The story is told through the eyes of Laleana, a librarian and a writer. Gardner's portrayal of the character is immaculate -- an intelligent, educated, independent woman whose love for the written word comes through even in the most casual of conversations. And this is where Gardner truly shines -- having read her earlier works, Gardner, as an author, is growing. From a literary standpoint, The Thin Wall, in my opinion, is her best work yet. The language is eloquent and even poetic at times, and no words appear wasted. However, there is something about this work that did bother me. A subconscious "me" was struggling with the conscious "me"... an inner battle I have not experienced in quite some time. Does this make The Thin Wall any less appealing? Certainly not. I am sure that there will come a time when I will reach for this book and read it again. Perhaps, with a different mindset than the first time, I will discover some hidden meanings which might have escaped me the first time. But such is the case with any piece of good literature.

One thing is for certain: The Thin Wall will not leave you cold. Whether you will find yourself emotionally involved, shocked, cursing, disgusted or with a hard-on, (or perhaps all of it), The Thin Wall will seep under your skin and stay there for quite a while. And so is Gardner -- an upcoming author whose works are only getting more intense with each new release.
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5.0 out of 5 stars The Thin Wall, January 14, 2008
This review is from: The Thin Wall (Paperback)
I doubt Cheryl Anne Gardner will have trouble finding an audience for her new novella, The Thin Wall. The deviant sexual lifestyles of the main characters practically guarantee a readership. They sure sold me on the idea. But, as with Gardner's previous three novellas, the depth and layers of meaning permeating the narrative make it a torrid mirror of the human soul.

Laleana and Julian discover each other as freshmen in college, alongside the Marquis de Sade. In middle age, the two are accustomed to impromptu sadomasochistic trysts. Their relationship has forged its own metaphoric bonds in addition to the physical ones they revel in. They find comfort in a small group of friends, each with their own extreme sexual identities. As the friends seek absolute release in romantic freedom, they cannot deny the basic human need for love and companionship.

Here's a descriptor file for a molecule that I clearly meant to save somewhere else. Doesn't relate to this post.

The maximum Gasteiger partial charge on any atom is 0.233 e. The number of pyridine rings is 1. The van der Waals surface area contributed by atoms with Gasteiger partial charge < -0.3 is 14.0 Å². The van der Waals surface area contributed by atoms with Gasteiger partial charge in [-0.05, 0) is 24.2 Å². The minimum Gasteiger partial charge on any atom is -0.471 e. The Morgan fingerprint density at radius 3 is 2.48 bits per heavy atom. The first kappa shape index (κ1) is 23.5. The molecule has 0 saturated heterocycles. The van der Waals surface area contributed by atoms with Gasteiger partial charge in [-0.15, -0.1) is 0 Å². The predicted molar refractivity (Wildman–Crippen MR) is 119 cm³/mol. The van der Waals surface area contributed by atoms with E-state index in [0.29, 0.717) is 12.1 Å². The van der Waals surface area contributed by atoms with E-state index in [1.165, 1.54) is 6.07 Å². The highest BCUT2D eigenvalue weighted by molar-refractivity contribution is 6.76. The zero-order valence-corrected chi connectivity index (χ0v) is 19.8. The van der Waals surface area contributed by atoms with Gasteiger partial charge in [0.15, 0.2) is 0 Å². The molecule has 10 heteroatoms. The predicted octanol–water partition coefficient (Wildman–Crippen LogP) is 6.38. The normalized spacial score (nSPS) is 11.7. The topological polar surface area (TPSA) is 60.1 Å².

There is so much wisdom and clarity packed into the novella that every single detail of the story plays a role in the self discovery of the characters. Each time I read the book, I uncover a new connection or layer of intensity that I missed during earlier enjoyment. I found myself relating most to Laleana, probably because of her passion for literature. "I loved them all equally, from the short story, to the poem, to the play, for nothing could touch me so deeply as a well-placed word."

Gardner explores the precarious boundaries between pleasure and pain. She forces the reader to view aspects of human nature that we may not be keen to own up to. Her characters are passionate and dramatic, with an obvious flair for the macabre. She writes with the eloquence of a literary master, uncovering the beauty that lies within the grotesque. The subtle prose that carries the reader will be the same that creates a lifelong connoisseur of Gardner's work.
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The Thin Wall
The Thin Wall by Cheryl Anne Gardner (Paperback - March 19, 2009)